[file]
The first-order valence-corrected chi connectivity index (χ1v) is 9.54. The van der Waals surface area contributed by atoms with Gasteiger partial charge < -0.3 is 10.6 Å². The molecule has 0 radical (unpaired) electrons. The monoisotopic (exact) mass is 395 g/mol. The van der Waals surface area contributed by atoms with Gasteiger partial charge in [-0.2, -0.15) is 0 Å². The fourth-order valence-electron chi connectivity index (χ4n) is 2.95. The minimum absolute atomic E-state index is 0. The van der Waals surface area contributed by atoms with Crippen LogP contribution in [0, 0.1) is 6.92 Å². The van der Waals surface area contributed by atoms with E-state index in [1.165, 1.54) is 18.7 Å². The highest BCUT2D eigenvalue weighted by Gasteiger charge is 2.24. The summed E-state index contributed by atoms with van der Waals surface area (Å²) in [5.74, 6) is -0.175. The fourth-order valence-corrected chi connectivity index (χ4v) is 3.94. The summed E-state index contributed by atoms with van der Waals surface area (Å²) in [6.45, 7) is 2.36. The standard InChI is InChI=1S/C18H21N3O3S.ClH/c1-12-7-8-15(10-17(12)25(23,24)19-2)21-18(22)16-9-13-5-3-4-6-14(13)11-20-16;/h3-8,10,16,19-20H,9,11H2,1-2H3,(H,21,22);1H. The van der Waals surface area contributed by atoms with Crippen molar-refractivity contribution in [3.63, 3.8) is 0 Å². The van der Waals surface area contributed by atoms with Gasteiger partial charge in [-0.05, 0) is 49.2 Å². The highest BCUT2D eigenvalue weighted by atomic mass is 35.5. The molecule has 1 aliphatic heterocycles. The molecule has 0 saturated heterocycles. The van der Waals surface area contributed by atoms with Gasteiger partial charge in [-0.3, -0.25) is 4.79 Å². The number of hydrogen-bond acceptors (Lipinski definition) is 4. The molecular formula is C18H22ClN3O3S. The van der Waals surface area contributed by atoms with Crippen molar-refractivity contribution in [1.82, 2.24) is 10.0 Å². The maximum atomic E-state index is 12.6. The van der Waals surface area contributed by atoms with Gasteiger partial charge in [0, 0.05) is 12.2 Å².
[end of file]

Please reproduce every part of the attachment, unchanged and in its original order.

The first-order valence-corrected chi connectivity index (χ1v) is 9.54. The van der Waals surface area contributed by atoms with Gasteiger partial charge < -0.3 is 10.6 Å². The molecule has 0 radical (unpaired) electrons. The monoisotopic (exact) mass is 395 g/mol. The van der Waals surface area contributed by atoms with Gasteiger partial charge in [-0.2, -0.15) is 0 Å². The fourth-order valence-electron chi connectivity index (χ4n) is 2.95. The minimum absolute atomic E-state index is 0. The van der Waals surface area contributed by atoms with Crippen LogP contribution in [0, 0.1) is 6.92 Å². The van der Waals surface area contributed by atoms with E-state index in [1.165, 1.54) is 18.7 Å². The highest BCUT2D eigenvalue weighted by Gasteiger charge is 2.24. The summed E-state index contributed by atoms with van der Waals surface area (Å²) in [5.74, 6) is -0.175. The fourth-order valence-corrected chi connectivity index (χ4v) is 3.94. The summed E-state index contributed by atoms with van der Waals surface area (Å²) in [6.45, 7) is 2.36. The standard InChI is InChI=1S/C18H21N3O3S.ClH/c1-12-7-8-15(10-17(12)25(23,24)19-2)21-18(22)16-9-13-5-3-4-6-14(13)11-20-16;/h3-8,10,16,19-20H,9,11H2,1-2H3,(H,21,22);1H. The van der Waals surface area contributed by atoms with Crippen molar-refractivity contribution in [3.63, 3.8) is 0 Å². The van der Waals surface area contributed by atoms with Gasteiger partial charge in [-0.05, 0) is 49.2 Å². The highest BCUT2D eigenvalue weighted by atomic mass is 35.5. The molecule has 1 aliphatic heterocycles. The molecule has 0 saturated heterocycles. The van der Waals surface area contributed by atoms with Gasteiger partial charge in [-0.3, -0.25) is 4.79 Å². The number of hydrogen-bond acceptors (Lipinski definition) is 4. The molecular formula is C18H22ClN3O3S. The van der Waals surface area contributed by atoms with Crippen molar-refractivity contribution in [1.82, 2.24) is 10.0 Å². The maximum atomic E-state index is 12.6. The van der Waals surface area contributed by atoms with Gasteiger partial charge in [0, 0.05) is 12.2 Å².